Recently we've been going over all the different gifts you can buy yourself, or others, over the Christmas season. But while you've been doing that, we've been looking over all the things we would really love with envious eyes. Things we want, but probably can't justify spending money on.
So, without further ado, here are all the gifts we here at Giz would buy for ourselves if we had unlimited resources and money.
James O'Malley - Interim Editor, Political Nerd, Reluctant Grand Tour Critic
Since I got myself a Sonos a few years ago, I've swore by it. It pipes music around my house, wherever I am, without relying on an app - and the company even recently launched direct integration with the Spotify app. I've even plugged in my TV using the 3.5mm socket in the Sonos Play 5, so I can wander between rooms and still hear what's going on. Brilliant, right?
The only problem with this is perhaps the ultimate first world problem: Because of my current set up, it doesn't allow me to have a full surround-sound system. So what I want is the outrageously pricey Playbar, which connects to the TV through an optical connection, and will therefore provide a 'proper' way of piping sound from the TV around the house - and will enable me to then use my existing Play 5 speakers for surround sound. It'll mean that during Prime Ministers' Questions, it'll actually feel like I'm there in the Commons chamber swearing loudly at everyone on screen.
£569 | Buy it here
LG OLED E6 Series
The problem with tellies is that it is often hard to find an excuse to upgrade. My partner and I bought our current telly in 2011 and, annoyingly, it still works great. This means we still haven't had the excuse to upgrade to 4K, or HDR, or any other modern technology. This anxiety was heightened recently when I went to a demo at the BBC of some footage from Planet Earth 2 in 4K and HDR (the bit with the jaguar and capybaras from Episode 2, specifically). You can see every hair individually - it was incredible.
If I was flush with cash though, I'd definitely pick up either the 55 inch or 65 inch E6 series. OLED will mean pictures will look great, and the tiny bezel means that it will look suitably space age.
£2,499 | Buy it here
A Time Machine
Let's not kid ourselves, 2016 has been pretty awful and because of wheels that have been set in motion in the US and here in Britain, the forecast for 2017 isn't looking great either. So if any of the major tech companies would like to gift me a time machine, it'd be brilliant to skip ahead a couple of decades - by which point we might have remembered just what a great idea liberal democracy is. And if I emerge into a post-apocalyptic wasteland, I'll be able to hop back in the time machine and go to New York in about 1964, to encourage Donald Trump to go to art school instead.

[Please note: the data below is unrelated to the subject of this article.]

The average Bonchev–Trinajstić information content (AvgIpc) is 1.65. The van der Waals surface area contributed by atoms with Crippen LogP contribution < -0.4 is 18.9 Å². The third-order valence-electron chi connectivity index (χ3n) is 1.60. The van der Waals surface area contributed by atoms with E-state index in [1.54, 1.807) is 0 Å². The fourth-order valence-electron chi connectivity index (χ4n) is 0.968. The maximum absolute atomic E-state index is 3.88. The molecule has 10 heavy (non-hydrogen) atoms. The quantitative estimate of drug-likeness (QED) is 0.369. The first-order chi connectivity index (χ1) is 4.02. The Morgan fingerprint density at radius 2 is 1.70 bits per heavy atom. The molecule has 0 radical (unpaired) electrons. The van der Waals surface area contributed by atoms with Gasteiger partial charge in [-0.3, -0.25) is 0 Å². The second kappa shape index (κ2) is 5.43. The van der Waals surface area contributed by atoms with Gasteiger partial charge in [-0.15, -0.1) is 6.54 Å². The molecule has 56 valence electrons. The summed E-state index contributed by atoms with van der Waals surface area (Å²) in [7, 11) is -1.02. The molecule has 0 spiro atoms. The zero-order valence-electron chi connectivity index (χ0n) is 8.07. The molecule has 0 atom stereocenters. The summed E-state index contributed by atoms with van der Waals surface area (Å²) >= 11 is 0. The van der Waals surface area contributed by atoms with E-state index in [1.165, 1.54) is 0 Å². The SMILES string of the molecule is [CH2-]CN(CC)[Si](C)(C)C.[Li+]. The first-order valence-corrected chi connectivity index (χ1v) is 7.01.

Aatif Sulleyman - News Editor, Serial Porn Watcher
Panasonic ER430K Ear and Nose Hair Trimmer With Vacuum
Tweezers make me cry, scissors are a faff (plus I’m pretty sure my brother’s been using them for other things), and my nose hair has started sprouting at a phenomenal rate. I officially need a nose hair trimmer, and not any old one. I’m talking about the Panasonic ER430K, the nose hair trimmer other nose hair trimmers think dirty thoughts about.
You can use it in both wet and dry conditions, and the inbuilt vacuum sucks out freshly cropped nose strands so they don’t muck up your sink or hang about in your nostrils, waiting for the most inopportune moment to fall out.
Price: £19.95 | Buy it here
Lenovo Yoga Book
Miniature, unfamiliar-looking and delightfully weird, the Yoga Book is a gadget I genuinely think is capable of being used as a chat-up line. A poser’s dream, it turns your ink doodles into virtual drawings -- and that’s so much more fun than you might realise. Though it isn’t perfect, I absolutely still want it.
Price: £450/£550 | Buy it here
Tom Pritchard - Editorial Assistant, Reluctant App Wrangler, and Site Pop Culture Expert
NVIDIA Geforce GTX Titan
The one bit of decent tech I'm really missing from my repertoire is a proper gaming PC. The problem is that I'll only pay up for something really spectacular, but can't justify the inevitable cost because I don't spend much time playing games these days. No one can say the GTX Titan graphics card isn't spectacular, and someone buying it for me would make do wonders for my bank balance. It is, after all, nearly two months rent to buy this damn thing.
Oh and if someone could throw in an i7 at the same time, I might be tempted to give you a hug.
£1,099 | Buy it here
GoPro Hero Session
These days more and more people are getting dash cams in their cars to produce evidence in the event of a crash. As someone who cycles to get into the centre of town (cheaper than a car, and faster than the bus), I could do with the same sort of thing. Not for drivers mind, for idiot pedestrians who don't look where they're going. The Hero Session is small, powerful, and has a great reputation.
£149 | Buy it here
Lego Death Star
Lego is great, and the Lego Death Star has always been the granddaddy of their sets. While Lego has always been pricey, and a handful of sets have breached the £200-mark, Lego's taking the piss a bit here. £400 for the newest iteration of the battle station, which isn't all that much different than the last model (that can be found for £100 less from price-gouging resellers, mind)
I would love to have it, but I refuse to spend £400 on it. It's a shame that Lego never really depreciates in value.
£400 | Buy it here